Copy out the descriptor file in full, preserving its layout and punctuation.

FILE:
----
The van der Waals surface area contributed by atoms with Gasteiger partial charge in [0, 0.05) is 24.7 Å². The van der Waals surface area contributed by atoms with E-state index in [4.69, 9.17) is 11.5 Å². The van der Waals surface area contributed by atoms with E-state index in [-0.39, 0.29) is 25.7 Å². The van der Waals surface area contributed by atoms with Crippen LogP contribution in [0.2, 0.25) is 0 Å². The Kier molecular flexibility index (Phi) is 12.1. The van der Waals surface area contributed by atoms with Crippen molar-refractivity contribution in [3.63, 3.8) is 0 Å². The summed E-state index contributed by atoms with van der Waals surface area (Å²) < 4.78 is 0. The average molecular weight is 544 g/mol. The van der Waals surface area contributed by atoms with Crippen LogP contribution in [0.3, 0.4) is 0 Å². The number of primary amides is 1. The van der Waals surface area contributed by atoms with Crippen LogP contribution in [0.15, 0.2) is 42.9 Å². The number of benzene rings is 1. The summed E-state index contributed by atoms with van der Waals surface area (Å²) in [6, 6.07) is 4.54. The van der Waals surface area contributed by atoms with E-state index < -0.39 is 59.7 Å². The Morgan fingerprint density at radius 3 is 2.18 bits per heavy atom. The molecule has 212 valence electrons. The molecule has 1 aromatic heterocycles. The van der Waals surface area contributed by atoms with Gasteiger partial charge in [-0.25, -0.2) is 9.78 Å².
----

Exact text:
The van der Waals surface area contributed by atoms with Gasteiger partial charge in [0, 0.05) is 24.7 Å². The van der Waals surface area contributed by atoms with E-state index in [4.69, 9.17) is 11.5 Å². The van der Waals surface area contributed by atoms with E-state index in [-0.39, 0.29) is 25.7 Å². The van der Waals surface area contributed by atoms with Crippen LogP contribution in [0.2, 0.25) is 0 Å². The Kier molecular flexibility index (Phi) is 12.1. The van der Waals surface area contributed by atoms with Crippen molar-refractivity contribution in [3.63, 3.8) is 0 Å². The summed E-state index contributed by atoms with van der Waals surface area (Å²) < 4.78 is 0. The average molecular weight is 544 g/mol. The van der Waals surface area contributed by atoms with Crippen LogP contribution in [0.3, 0.4) is 0 Å². The number of primary amides is 1. The van der Waals surface area contributed by atoms with Crippen LogP contribution in [0.15, 0.2) is 42.9 Å². The number of benzene rings is 1. The summed E-state index contributed by atoms with van der Waals surface area (Å²) in [6, 6.07) is 4.54. The van der Waals surface area contributed by atoms with E-state index < -0.39 is 59.7 Å². The Morgan fingerprint density at radius 3 is 2.18 bits per heavy atom. The molecule has 212 valence electrons. The molecule has 1 aromatic heterocycles. The van der Waals surface area contributed by atoms with Gasteiger partial charge in [-0.25, -0.2) is 9.78 Å².